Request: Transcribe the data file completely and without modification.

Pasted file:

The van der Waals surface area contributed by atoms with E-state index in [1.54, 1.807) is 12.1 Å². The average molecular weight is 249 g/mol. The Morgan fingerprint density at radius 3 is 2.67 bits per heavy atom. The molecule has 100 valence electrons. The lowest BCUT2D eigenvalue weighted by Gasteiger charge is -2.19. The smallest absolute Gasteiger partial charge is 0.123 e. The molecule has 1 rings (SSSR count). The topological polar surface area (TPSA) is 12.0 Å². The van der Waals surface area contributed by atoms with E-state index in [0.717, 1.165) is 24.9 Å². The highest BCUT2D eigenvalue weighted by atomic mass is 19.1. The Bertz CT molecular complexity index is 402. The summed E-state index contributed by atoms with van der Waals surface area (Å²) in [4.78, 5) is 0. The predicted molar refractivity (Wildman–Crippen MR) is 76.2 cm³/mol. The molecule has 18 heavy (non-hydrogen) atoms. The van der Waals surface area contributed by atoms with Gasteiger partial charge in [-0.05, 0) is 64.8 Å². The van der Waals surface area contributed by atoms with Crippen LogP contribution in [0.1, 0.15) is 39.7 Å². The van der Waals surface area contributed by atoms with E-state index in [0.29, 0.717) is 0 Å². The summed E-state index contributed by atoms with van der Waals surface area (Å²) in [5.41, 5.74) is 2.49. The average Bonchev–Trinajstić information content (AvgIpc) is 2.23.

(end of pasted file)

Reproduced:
The van der Waals surface area contributed by atoms with E-state index in [1.54, 1.807) is 12.1 Å². The average molecular weight is 249 g/mol. The Morgan fingerprint density at radius 3 is 2.67 bits per heavy atom. The molecule has 100 valence electrons. The lowest BCUT2D eigenvalue weighted by Gasteiger charge is -2.19. The smallest absolute Gasteiger partial charge is 0.123 e. The molecule has 1 rings (SSSR count). The topological polar surface area (TPSA) is 12.0 Å². The van der Waals surface area contributed by atoms with E-state index in [0.717, 1.165) is 24.9 Å². The highest BCUT2D eigenvalue weighted by atomic mass is 19.1. The Bertz CT molecular complexity index is 402. The summed E-state index contributed by atoms with van der Waals surface area (Å²) in [4.78, 5) is 0. The predicted molar refractivity (Wildman–Crippen MR) is 76.2 cm³/mol. The molecule has 18 heavy (non-hydrogen) atoms. The van der Waals surface area contributed by atoms with Gasteiger partial charge in [-0.05, 0) is 64.8 Å². The van der Waals surface area contributed by atoms with Crippen LogP contribution in [0.1, 0.15) is 39.7 Å². The van der Waals surface area contributed by atoms with E-state index in [0.29, 0.717) is 0 Å². The summed E-state index contributed by atoms with van der Waals surface area (Å²) in [5.41, 5.74) is 2.49. The average Bonchev–Trinajstić information content (AvgIpc) is 2.23.